Chilly ballrooms, hard floors, dozens of dancers going full-out all at once: The average convention room may be buzzing with excitement and creativity, but it can be a challenging dance environment. Dr. Alexis Sams, PT, NKT, and founder of AZ Dance Medicine Specialists in Phoenix, Arizona, says she often sees convention dancers with “back pain and tight and tender ligaments, especially in the hip, knees, and ankles,” the result of pushing themselves hard and dancing in less-than-perfect circumstances.
How can students leave it all on the floor without hurting themselves? Ensuring that both teachers and dancers approach these rigorous weekends with safety in mind can go a long way toward preventing frequent convention injuries.
Convention teacher and choreographer Chip Abbott says that teachers should prioritize safety when creating choreography, and encourage students to protect their bodies. “I try to limit certain jumps in my combos, knowing the hard floor they’ll be dancing on,” he says.
Abbott breaks his classes into groups as soon as possible. Not only does this give dancers a much-needed breather during a long day of dance, but it also allows them adequate space to try steps full-out. For his theater combos, Abbott communicates that heels are optional and recommends that dancers learn the combo in flats, and then decide if they want the added challenge of putting heels on. “Dancers’ safety and wellness will always take precedence over how my choreography is going to look,” he says.
Practice With a Purpose
Kimberly Field, owner and director of Valley Dance Theatre in Staunton, Virginia, trains her dancers for the demands of the weekend ahead of time. “If my students are also competing, we practice repetition of their numbers to build endurance and ensure that they can perform safely, even when they’re tired,” she explains. Field also focuses on technique as a good tool for preventing injury. “Things like engaging their core and rolling through their feet will help protect their joints,” she says.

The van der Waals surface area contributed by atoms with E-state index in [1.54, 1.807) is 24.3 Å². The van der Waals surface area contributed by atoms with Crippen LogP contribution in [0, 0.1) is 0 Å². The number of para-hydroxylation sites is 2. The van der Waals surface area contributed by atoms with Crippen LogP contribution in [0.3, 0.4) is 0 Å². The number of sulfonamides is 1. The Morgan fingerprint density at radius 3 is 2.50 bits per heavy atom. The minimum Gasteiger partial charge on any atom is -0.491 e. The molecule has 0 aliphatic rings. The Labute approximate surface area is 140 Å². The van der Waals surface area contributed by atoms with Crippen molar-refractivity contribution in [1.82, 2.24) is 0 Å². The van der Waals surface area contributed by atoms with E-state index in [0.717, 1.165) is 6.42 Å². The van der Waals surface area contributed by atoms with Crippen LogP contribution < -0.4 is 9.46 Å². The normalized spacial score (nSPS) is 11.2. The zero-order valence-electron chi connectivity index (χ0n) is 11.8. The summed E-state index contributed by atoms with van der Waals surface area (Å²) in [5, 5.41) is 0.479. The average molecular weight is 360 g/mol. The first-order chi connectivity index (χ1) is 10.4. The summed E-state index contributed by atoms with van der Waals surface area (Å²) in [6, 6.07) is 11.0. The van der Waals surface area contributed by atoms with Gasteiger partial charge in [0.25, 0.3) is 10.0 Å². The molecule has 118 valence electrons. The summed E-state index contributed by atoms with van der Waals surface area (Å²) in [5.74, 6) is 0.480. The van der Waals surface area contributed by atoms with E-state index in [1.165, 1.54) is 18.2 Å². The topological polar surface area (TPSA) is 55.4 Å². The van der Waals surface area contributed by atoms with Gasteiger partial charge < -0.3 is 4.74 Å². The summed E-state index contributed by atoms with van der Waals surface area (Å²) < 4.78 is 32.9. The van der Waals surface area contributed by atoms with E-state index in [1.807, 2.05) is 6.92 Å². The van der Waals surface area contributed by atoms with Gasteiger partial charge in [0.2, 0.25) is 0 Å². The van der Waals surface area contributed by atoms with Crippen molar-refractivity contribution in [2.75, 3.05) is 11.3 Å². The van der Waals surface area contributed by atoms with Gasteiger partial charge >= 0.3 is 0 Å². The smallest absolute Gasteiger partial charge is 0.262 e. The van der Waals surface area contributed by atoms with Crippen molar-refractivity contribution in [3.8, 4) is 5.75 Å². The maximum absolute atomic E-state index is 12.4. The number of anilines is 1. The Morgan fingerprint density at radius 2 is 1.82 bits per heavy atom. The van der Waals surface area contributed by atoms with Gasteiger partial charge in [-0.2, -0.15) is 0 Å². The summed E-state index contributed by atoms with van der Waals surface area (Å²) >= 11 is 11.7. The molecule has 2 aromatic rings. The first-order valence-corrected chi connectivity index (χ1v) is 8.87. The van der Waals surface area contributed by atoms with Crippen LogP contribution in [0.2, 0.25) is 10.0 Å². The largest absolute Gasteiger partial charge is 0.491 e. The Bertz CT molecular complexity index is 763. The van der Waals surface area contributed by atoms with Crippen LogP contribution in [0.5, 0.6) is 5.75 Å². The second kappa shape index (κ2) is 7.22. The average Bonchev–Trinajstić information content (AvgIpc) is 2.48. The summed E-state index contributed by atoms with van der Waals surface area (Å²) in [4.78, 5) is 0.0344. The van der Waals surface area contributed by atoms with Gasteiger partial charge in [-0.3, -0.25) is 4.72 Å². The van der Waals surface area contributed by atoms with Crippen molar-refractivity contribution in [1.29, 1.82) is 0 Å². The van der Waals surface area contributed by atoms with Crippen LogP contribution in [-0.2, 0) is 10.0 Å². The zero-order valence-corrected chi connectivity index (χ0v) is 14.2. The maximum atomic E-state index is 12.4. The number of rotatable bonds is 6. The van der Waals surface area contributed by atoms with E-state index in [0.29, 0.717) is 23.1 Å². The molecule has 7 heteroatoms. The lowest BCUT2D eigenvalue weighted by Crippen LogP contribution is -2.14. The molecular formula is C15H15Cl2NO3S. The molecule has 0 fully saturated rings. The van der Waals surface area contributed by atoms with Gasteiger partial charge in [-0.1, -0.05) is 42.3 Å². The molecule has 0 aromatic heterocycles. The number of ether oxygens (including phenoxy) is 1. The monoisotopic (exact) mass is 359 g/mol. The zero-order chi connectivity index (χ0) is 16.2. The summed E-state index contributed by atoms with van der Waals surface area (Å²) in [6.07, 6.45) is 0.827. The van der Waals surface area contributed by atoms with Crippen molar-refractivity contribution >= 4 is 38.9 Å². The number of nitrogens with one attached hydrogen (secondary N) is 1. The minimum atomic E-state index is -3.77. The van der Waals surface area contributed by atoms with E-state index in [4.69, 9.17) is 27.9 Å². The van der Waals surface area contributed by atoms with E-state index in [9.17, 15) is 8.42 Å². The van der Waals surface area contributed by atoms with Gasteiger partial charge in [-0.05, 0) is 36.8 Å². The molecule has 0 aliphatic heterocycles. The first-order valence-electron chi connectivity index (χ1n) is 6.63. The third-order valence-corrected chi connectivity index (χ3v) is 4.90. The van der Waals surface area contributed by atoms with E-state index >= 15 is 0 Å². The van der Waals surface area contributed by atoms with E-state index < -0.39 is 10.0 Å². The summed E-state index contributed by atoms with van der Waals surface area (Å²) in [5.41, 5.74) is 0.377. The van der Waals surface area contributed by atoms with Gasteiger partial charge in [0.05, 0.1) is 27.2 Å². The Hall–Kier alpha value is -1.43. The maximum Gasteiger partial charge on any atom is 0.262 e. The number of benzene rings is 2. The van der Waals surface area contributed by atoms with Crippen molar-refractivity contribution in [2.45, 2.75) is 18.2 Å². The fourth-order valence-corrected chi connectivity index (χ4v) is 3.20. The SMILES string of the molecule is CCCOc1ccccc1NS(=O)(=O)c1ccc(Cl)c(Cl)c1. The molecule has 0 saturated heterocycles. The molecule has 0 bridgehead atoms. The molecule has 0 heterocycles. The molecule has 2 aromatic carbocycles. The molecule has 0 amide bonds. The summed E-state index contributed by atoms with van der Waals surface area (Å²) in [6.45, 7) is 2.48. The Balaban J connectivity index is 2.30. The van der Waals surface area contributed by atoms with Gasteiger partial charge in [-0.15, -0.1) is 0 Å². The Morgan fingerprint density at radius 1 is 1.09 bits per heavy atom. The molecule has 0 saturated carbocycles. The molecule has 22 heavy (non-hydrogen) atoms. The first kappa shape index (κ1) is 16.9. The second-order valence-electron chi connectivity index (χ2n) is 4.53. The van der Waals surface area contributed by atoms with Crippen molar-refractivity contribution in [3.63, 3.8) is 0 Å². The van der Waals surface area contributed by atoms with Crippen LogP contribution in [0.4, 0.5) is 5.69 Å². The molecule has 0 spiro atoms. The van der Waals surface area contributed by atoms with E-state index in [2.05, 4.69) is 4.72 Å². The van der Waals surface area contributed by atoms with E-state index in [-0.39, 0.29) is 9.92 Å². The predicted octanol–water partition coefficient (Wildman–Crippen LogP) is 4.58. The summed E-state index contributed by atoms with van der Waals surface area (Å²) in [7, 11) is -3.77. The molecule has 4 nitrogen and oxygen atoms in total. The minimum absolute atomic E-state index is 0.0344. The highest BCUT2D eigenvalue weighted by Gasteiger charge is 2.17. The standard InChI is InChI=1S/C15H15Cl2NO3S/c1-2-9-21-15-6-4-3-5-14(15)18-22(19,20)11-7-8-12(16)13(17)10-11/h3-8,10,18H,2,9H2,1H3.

Prepare Well, Modify Wisely
Preventing convention injuries starts long before the first class of the weekend. “My hope is that dancers are already getting proper rest and hydration, doing some conditioning, and attending all of their classes leading up to the convention,” says Sams. “The more you can keep consistent about your training and health before, during, and after the weekend, the less your body will be rattled by dancing in a new environment and on a different schedule.”
Even with all the right preparation, it’s easy to get caught up in the hype of the weekend and push yourself too far, opening the door to potential injuries. “The desire to be noticed is wonderful but should never be at the sacrifice of your health,” Sams says.
Field recommends dancers either modify, slow down, or skip steps that they don’t feel confident executing on the floor, while also making a mental note to ask their teachers to work on those things once they’re back home. “One instructor can’t possibly cater to hundreds of dancers with different ability levels,” says Sams. “But I’ve personally heard from convention teachers that being confident in what you can do and modifying what you can’t makes you stand out as a smart, conscious dancer.”
Speak Up if Something’s Wrong
While some general aches or pains are to be expected, if they last longer than 48 hours after the convention weekend without improving, Sams recommends notifying a parent or teacher. “The quicker you let somebody know that you feel a little off, the quicker it can be taken care of before it becomes a significant problem that may require more treatment,” she explains. Prioritizing recovery from the last convention is the first step in preparing for the next one.